Representative Cohen Lauds Vacated Convictions In “Friendship Nine” Case As Long Over-due

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Rep. Steve Cohen

Congressman Steve Cohen (TN-09), Ranking Member of the House Judiciary Subcommittee on the Constitution and Civil Justice, today issued the following statement regarding a South Carolina judge vacating the sentences of the “Friendship Nine,” who are a group of African-American men convicted for staging an sit-in at a Southern, whites-only lunch counter in 1961 that helped popularize the “jail, no bail” strategy of the civil rights movement.

“More than 50 years ago, the Friendship Nine were wrongfully convicted for exercising their civil rights and highlighting the injustice and inhumanity of Jim Crow. In choosing jail over paying a fine that would merely reinforce a racist policy, the Friendship Nine helped inspire a generation and strengthen the resolve of the civil rights movement.

“The decision to vacate these convictions was long overdue and is further evidence that the injustices of slavery and Jim Crow remain in the South even today. We have made strides over the last five decades, but there still remain too many lingering consequences of these inhumane laws. From racially-biased criminal justice policies to public health and education disparities and from significant economic disadvantages to restrictive voting laws that disenfranchise African-Americans and minorities, we have much work remaining to realize Dr. King’s dream. We must continue the fight to ensure that all citizens, regardless of race, receives fair treatment under the law.”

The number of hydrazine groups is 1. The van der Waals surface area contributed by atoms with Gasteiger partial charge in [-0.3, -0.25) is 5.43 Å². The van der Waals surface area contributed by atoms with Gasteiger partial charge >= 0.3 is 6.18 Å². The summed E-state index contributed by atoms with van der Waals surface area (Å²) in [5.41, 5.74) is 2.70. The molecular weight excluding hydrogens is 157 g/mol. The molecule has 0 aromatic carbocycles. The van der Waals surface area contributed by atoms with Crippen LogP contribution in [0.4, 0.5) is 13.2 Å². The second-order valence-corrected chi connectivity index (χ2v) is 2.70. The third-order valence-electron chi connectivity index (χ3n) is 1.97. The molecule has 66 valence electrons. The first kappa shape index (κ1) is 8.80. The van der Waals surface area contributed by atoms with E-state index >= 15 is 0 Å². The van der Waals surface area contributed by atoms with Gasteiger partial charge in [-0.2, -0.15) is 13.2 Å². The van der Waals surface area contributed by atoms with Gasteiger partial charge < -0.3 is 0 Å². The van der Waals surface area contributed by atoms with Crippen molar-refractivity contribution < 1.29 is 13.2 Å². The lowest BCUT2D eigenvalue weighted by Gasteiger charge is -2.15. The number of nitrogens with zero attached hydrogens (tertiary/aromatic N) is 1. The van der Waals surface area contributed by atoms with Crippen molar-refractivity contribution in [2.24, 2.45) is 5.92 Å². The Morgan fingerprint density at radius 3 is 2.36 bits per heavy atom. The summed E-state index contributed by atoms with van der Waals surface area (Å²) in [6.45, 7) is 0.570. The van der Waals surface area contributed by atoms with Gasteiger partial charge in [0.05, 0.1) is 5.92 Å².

Congressman Cohen was the author of H.Res.194, the first and only official Congressional apology for slavery and Jim Crow laws.

The text of the apology, which passed the House on July 29, 2008, is available here.

As the Ranking Member of the Judiciary Subcommittee on the Constitution, Congressman Cohen has broad jurisdiction over constitutional amendments, constitutional rights, Federal civil rights, ethics in government, medical malpractice and product liability, legal reform generally, and relevant oversight over those issues.


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